A pipeline to housing stability after foster care
The Imprint is highlighting each of the policy recommendations made this summer by the participants of the Foster Youth Internship Program, a group of seven former foster youth who have completed congressional internships.
The program is overseen each summer by the Congressional Coalition on Adoption Institute, a Washington, D.C.-based nonprofit that raises awareness about the needs of children without families. Each of the participants crafted a policy recommendation during their time in Washington, D.C.
Today we highlight the recommendation from Anna Rose Thelemaque, 20, a student at the University of Connecticut.
Thelemaque proposes legislation that would further the cause of ending the “foster care to homelessness pipeline.” Her plan would include ensuring that the Foster Youth to Independence program — which consists of recyclable housing vouchers for youth exiting care for up to five years — was sufficiently funded to meet the need of any young person aging out who wanted it.
She would also establish a universal housing assistance screening program for youth aging out of foster care, wherein social workers with competency in housing policies and supports would assist former foster youth with housing stability through the age of 26. And, she would have Congress establish a demonstration program to forget partnerships between child welfare agencies and landlords or management firms willing to set aside housing for those exiting the system.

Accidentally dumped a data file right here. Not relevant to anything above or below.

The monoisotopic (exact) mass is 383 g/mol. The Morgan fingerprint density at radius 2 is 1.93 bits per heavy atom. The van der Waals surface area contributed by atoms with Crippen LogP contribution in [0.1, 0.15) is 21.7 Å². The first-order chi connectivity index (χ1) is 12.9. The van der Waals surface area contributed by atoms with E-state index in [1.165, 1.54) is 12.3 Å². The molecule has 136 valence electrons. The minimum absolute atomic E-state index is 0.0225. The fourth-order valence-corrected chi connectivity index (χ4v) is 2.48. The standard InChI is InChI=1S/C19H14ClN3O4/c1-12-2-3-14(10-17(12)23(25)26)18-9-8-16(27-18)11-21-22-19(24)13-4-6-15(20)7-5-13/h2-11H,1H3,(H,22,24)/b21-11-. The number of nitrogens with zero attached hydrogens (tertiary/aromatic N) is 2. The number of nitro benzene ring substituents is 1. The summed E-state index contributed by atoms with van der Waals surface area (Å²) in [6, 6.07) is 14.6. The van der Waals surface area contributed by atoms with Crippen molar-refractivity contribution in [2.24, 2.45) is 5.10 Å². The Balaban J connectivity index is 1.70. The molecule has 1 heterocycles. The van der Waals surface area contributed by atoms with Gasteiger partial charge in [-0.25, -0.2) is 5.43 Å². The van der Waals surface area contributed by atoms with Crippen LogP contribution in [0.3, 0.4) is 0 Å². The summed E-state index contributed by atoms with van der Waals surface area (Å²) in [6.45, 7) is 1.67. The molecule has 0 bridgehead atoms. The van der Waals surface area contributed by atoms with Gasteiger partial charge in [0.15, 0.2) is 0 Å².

The recently established Foster Youth to Independence program, along with some other avenues of housing support, offer a connection to stability after foster care for those aging out of the system. Thelemaque argues that access to these supports should be an entitlement to avoid a scenario where foster youth are “competing for the same limited pot of resources and services that support the entire population of individuals experiencing homelessness.”
In Their Own Words
“When I was no longer allowed to live on-campus, I sought help from a variety of resources. However, most were unable to provide me with a consistent place to live which resulted in a lengthy period of couch surfing.”
The Imprint’s Take
We think Thelemaque is onto something with the concept of a universal housing assistance screen. Why not actually widen that out though to require a broader screening for transition-age youth that identifies the full range of benefits and safety net supports available to them? The system sort of operates under the assumption that a youth’s regular caseworker is going to handle those connections, but the evidence is clear that this is an irrational assumption.
Because Foster Youth to Independence is still a very new concept, it is not clear if more money needs to be guaranteed to it at the moment. The higher priority seems to be getting systems around the country to realize the potential of that lifeline for older youth who are facing adulthood alone.